The average age of the U.S. men's soccer team players who've come to Philadelphia this week is 22. Almost all those players have played just a handful of games for the senior national team, if they've made it at all.
That sends a clear message: It's time for the national team to have some new leaders.
"There's an open door with leadership, and it takes all forms," U.S. coach Dave Sarachan said as his team opened training camp ahead of next Monday's game against Bolivia in Chester.
"It doesn't discriminate: You can be young and a leader; you can be old and a leader; you can be a non-starter and a leader," Sarachan said. "It will be very interesting for us as a staff to see how that emerges through the week."
Who might emerge from this group? Start on the back line, where central defenders Cameron Carter-Vickers and Matt Miazga could be atop the depth chart for a while. In midfield, Weston McKennie's role as a central traffic cop makes him a natural fit, and Christian Pulisic is already a star.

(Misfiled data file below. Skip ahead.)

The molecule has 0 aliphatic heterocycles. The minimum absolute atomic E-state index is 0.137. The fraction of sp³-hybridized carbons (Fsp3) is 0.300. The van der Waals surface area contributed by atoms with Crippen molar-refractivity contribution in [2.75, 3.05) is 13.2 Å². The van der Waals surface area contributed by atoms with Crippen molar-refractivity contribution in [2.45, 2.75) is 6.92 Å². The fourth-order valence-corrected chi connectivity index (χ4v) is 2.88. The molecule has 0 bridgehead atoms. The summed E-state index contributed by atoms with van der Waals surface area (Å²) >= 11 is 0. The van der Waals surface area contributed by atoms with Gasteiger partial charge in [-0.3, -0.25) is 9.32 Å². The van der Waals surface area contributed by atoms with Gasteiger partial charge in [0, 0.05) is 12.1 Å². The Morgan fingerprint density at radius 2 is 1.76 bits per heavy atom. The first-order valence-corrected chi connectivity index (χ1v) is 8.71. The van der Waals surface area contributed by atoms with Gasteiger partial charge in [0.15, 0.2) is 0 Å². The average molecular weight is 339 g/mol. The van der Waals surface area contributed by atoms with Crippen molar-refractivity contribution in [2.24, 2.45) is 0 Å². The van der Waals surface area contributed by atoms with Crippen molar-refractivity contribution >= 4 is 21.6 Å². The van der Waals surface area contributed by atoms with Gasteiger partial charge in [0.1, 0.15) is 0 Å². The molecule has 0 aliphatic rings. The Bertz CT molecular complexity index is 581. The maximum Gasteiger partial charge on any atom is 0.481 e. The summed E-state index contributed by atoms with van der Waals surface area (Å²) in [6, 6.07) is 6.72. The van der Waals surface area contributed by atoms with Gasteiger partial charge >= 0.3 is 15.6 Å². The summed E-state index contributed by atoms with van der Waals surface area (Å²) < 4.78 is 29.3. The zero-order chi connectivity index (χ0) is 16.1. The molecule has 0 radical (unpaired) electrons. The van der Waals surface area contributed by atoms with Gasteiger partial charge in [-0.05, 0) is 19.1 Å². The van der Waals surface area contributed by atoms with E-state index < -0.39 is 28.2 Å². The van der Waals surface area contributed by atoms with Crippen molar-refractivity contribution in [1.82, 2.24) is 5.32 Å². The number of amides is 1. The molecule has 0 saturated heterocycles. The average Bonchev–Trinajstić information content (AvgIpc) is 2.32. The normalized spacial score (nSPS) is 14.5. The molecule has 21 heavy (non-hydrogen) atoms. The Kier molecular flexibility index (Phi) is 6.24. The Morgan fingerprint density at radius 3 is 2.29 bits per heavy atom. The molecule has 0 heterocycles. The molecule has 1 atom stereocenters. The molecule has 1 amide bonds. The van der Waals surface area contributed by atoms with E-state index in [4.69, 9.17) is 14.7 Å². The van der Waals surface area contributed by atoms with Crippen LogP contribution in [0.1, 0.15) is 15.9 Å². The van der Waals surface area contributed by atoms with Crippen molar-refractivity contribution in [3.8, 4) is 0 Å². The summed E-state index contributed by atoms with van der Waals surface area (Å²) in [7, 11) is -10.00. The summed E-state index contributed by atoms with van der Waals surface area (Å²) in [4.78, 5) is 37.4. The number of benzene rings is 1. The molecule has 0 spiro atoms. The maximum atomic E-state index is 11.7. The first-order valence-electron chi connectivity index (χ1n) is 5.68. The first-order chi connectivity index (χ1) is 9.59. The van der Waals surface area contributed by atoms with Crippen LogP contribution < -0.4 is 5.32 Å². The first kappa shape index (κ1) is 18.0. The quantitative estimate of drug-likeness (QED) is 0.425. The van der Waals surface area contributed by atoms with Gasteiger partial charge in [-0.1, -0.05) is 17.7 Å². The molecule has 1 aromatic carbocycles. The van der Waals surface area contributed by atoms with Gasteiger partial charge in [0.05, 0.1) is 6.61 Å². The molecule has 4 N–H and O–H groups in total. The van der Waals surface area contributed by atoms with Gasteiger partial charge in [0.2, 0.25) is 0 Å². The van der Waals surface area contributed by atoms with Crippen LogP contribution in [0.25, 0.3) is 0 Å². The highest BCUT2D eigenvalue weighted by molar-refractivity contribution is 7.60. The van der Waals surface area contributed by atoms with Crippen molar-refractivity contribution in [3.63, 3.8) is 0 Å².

On the front line, there's an opportunity for Julian Green to reassert himself. It's his first national team camp since November 2016. He's still only 22, but he's the only player on this squad who has played in a World Cup.
Green never broke through at Bayern Munich, moving to VfB Stuttgart in January 2017. Stuttgart then loaned him to second-division team Gruether Fürth last August. He settled there, playing 24 games and scoring three goals — including a pretty one in the season finale May 13.
"He finished on a good note with his club. … That's important when guys have been playing and also having some confidence," Sarachan said. "He's still got ability, [and] I felt he deserved a good look this week in this environment. … I think this is a good opportunity for him to jump in."
"They understand that they're competing for [a start], if we decide to play with one striker," Sarachan said. "That's still open for this week, depending on how we want to line up."
There are a few true veterans on the squad, including outside backs Jorge Villafaña and Eric Lichaj. Sarachan is looking to them to be teachers as much as players.
"These are guys that have perspective," Sarachan said. "That's a very important piece to the roster build: to have guys like them continually in their ear to remind them what this is about."